Admittedly, I am frequently annoyed by “Christian catch-phrases.” By this, I mean those phrases and words that get thrown around within Christian circles, label you as a “church person,” and can be classified under the language of “Christian-ese.”
Early on in my journey of faith, one such word that grew to irritate me was the word “intentional.”
I heard all about the importance of being intentional in my friendships, in my prayer, and in my interactions with others, yet I had no idea what being intentional actually looked like. I wanted to look like it, because I thought that in order to become the good Christian girl I desired to be, I had to look and be intentional. And yet I was sailing at sea with no compass in an effort to be something when I didn’t even know what it meant.
What Does “Being Intentional” Really Mean?
We don’t want to succumb to just talking the talk of Church lingo. We actually want to live it out. But to live it out, we need to think about and discuss some of these ideals and phrases. What does it mean to actually be a woman of intentionality? I believe it is very noble to strive for intentionality. I believe that when women foster intentionality, the world has the capability to be changed.
So how do we grasp intentionality?
To be intentional, I believe, can be further explained as embracing three things:
To be intentional means to be purposeful. It means to perform your actions for a reason. It means looking the cashier in the eye and saying hello, not so they will get you through the line faster, but so that you can actually see them as the individual they are. It means putting your phone away when you’re catching up with friends. It means saying, “We should hang out,” only if you actually mean it. It means focusing on the present moment and the person in front of you instead of thinking of all the things you still have to do.
Walking with this kind of purpose throughout our daily interactions, can be extremely inconvenient. Which brings me to my second point.
Women who desire to embrace intentionality must be willing to welcome inconvenience.
The truth is, the to-do lists are not growing any shorter these days, and the amount of things that can distract us from the present moment is immense. It would be much more convenient to text those five people I need to respond to while waiting in the check out line than interacting with the person in front of me. It might “save time in the long run” to be thinking about other separate situations while talking with a friend over coffee. It can be easy to turn our prayer time into simply wind-down time rather than conversation with Jesus.
There are always things we can choose to distract us. But to be intentional means to give those things their own time, and focus on the current matter at hand. It means losing some of the time spent on menial tasks in order to give our parents a phone call. It means losing a little bit of sleep at night in order to crack open the Bible. Intentionality cannot be divorced from inconvenience.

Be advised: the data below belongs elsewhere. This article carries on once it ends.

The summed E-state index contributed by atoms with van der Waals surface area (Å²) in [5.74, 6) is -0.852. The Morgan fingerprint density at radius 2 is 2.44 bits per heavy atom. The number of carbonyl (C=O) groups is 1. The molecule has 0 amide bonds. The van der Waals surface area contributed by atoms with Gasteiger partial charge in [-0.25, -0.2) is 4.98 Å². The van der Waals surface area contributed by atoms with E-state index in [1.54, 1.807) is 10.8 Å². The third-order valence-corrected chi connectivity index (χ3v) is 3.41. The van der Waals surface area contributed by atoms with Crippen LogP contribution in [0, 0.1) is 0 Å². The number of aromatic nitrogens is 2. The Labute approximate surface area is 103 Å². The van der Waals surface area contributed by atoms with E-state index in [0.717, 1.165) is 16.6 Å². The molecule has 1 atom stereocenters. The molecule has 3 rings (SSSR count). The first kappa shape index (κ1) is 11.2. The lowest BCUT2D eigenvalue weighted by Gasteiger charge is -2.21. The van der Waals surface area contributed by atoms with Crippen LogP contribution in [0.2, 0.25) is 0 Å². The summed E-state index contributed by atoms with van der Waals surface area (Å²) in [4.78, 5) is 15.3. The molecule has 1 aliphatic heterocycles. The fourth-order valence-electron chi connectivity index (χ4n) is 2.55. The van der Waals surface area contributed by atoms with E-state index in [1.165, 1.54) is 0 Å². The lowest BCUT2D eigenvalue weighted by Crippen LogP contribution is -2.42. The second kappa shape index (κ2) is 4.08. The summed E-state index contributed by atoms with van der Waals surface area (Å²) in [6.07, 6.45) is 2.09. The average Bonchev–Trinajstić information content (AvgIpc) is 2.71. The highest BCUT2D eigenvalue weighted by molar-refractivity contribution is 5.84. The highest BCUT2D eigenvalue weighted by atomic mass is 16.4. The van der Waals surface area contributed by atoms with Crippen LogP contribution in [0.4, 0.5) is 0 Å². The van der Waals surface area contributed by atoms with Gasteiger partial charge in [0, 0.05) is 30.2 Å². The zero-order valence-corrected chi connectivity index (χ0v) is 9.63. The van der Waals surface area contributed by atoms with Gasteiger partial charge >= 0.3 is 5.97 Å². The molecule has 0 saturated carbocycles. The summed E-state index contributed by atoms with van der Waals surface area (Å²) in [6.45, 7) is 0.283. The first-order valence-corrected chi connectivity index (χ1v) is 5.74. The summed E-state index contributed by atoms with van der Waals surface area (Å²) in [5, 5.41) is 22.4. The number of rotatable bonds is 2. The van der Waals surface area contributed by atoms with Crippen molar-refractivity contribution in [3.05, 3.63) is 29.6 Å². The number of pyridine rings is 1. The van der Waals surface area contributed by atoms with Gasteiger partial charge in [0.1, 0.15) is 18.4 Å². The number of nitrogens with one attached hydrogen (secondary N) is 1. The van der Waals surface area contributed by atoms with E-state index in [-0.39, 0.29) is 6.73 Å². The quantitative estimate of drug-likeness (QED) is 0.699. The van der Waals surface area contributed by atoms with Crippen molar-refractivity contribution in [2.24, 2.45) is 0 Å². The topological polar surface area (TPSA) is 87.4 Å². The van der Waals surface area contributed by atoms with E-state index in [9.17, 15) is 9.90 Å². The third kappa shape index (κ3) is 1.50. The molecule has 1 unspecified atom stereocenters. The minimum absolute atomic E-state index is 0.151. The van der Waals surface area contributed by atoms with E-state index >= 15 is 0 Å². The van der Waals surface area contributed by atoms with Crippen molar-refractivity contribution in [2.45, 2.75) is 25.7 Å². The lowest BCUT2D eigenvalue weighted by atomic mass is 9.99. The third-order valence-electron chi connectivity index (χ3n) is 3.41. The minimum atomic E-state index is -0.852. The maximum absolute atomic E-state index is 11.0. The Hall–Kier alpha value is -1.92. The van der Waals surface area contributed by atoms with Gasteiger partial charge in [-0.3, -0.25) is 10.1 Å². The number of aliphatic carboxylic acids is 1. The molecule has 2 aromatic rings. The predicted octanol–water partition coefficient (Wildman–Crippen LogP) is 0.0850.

So we’re left with the question: will we avoid the inconvenient or embrace it?
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Lastly, to be intentional requires that one is capable of experiencing discomfort.
Sitting down and having a personal conversation with someone can be extremely awkward. Intentional conversations are frequently filled with long silences, nervous laughter, and left with an awkward feeling. Being intentional is not always pretty. It doesn’t always feel natural. Sometimes, your efforts at being intentional won’t be appreciated or will simply be misunderstood. But you continue the conversation, you continue the habit, you continue the eye contact, knowing that what starts as uncomfortable can grow into something beautiful.
The Language of Intentionality
It can be extremely challenging to live purposefully, embrace inconvenience, and remain in discomfort. But the good news is, we are not alone in the fight. Not only are there women across the globe who are striving for the same thing, we are surrounded by a cloud of witnesses of intentionality in the Saints.
Christ Himself purposefully set time aside for prayer and He stopped at the well to meet the Samaritan woman. He made time for the hemorrhaging woman while He was on the way to heal another. He never brushed by anyone, He never moved around distracted from His surroundings. And we don’t need to look further than the Cross to know He embraced the inconvenient and the uncomfortable with wide open arms.
So be a woman of intentionality. Don’t just say the word, live it. And I pray that when you live it, the witness of your life becomes a language of its own.
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Mary Grace “Gracie” Tillman is a full-time student and full-time extrovert. If you don’t find her with her friends, odds are she’s lost on a backroad with her music all the way up. She loves sports, writing, one-on-ones over coffee, and all things related to Divine Mercy. She strives to life live every day to the fullest and be a joyful disciple of Jesus.